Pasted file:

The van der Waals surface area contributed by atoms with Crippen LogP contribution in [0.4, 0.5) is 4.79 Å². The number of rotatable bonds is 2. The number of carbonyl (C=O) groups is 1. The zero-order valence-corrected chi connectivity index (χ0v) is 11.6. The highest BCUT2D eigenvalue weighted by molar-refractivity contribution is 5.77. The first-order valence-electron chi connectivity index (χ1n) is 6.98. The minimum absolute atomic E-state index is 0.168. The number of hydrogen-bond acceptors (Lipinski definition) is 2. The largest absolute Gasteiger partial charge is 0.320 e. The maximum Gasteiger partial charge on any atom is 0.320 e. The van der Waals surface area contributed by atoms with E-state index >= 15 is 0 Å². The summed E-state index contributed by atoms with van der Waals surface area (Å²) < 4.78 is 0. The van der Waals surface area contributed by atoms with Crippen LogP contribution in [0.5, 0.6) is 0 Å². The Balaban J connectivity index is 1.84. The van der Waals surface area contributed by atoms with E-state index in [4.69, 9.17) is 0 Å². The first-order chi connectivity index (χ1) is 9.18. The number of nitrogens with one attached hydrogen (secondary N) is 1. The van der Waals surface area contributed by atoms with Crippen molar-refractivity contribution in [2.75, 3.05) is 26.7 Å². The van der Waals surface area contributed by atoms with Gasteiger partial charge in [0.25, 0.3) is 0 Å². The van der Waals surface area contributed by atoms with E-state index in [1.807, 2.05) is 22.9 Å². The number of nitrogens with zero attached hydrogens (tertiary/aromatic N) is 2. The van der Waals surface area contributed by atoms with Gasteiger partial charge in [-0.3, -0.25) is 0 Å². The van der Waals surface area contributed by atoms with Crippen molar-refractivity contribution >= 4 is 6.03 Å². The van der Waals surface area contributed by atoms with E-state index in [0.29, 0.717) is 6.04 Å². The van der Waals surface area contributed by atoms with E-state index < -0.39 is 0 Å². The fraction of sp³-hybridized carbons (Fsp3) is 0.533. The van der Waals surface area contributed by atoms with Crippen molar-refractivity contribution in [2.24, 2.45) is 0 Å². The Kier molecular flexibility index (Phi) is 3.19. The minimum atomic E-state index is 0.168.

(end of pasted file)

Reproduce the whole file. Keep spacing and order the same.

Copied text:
The van der Waals surface area contributed by atoms with Crippen LogP contribution in [0.4, 0.5) is 4.79 Å². The number of rotatable bonds is 2. The number of carbonyl (C=O) groups is 1. The zero-order valence-corrected chi connectivity index (χ0v) is 11.6. The highest BCUT2D eigenvalue weighted by molar-refractivity contribution is 5.77. The first-order valence-electron chi connectivity index (χ1n) is 6.98. The minimum absolute atomic E-state index is 0.168. The number of hydrogen-bond acceptors (Lipinski definition) is 2. The largest absolute Gasteiger partial charge is 0.320 e. The maximum Gasteiger partial charge on any atom is 0.320 e. The van der Waals surface area contributed by atoms with E-state index >= 15 is 0 Å². The summed E-state index contributed by atoms with van der Waals surface area (Å²) < 4.78 is 0. The van der Waals surface area contributed by atoms with Crippen LogP contribution in [0.5, 0.6) is 0 Å². The Balaban J connectivity index is 1.84. The van der Waals surface area contributed by atoms with E-state index in [4.69, 9.17) is 0 Å². The first-order chi connectivity index (χ1) is 9.18. The number of nitrogens with one attached hydrogen (secondary N) is 1. The van der Waals surface area contributed by atoms with Crippen molar-refractivity contribution in [2.75, 3.05) is 26.7 Å². The van der Waals surface area contributed by atoms with Gasteiger partial charge in [0.25, 0.3) is 0 Å². The van der Waals surface area contributed by atoms with E-state index in [1.807, 2.05) is 22.9 Å². The number of nitrogens with zero attached hydrogens (tertiary/aromatic N) is 2. The van der Waals surface area contributed by atoms with Gasteiger partial charge in [-0.3, -0.25) is 0 Å². The van der Waals surface area contributed by atoms with Crippen molar-refractivity contribution >= 4 is 6.03 Å². The van der Waals surface area contributed by atoms with E-state index in [0.29, 0.717) is 6.04 Å². The van der Waals surface area contributed by atoms with E-state index < -0.39 is 0 Å². The fraction of sp³-hybridized carbons (Fsp3) is 0.533. The van der Waals surface area contributed by atoms with Crippen molar-refractivity contribution in [2.24, 2.45) is 0 Å². The Kier molecular flexibility index (Phi) is 3.19. The minimum atomic E-state index is 0.168.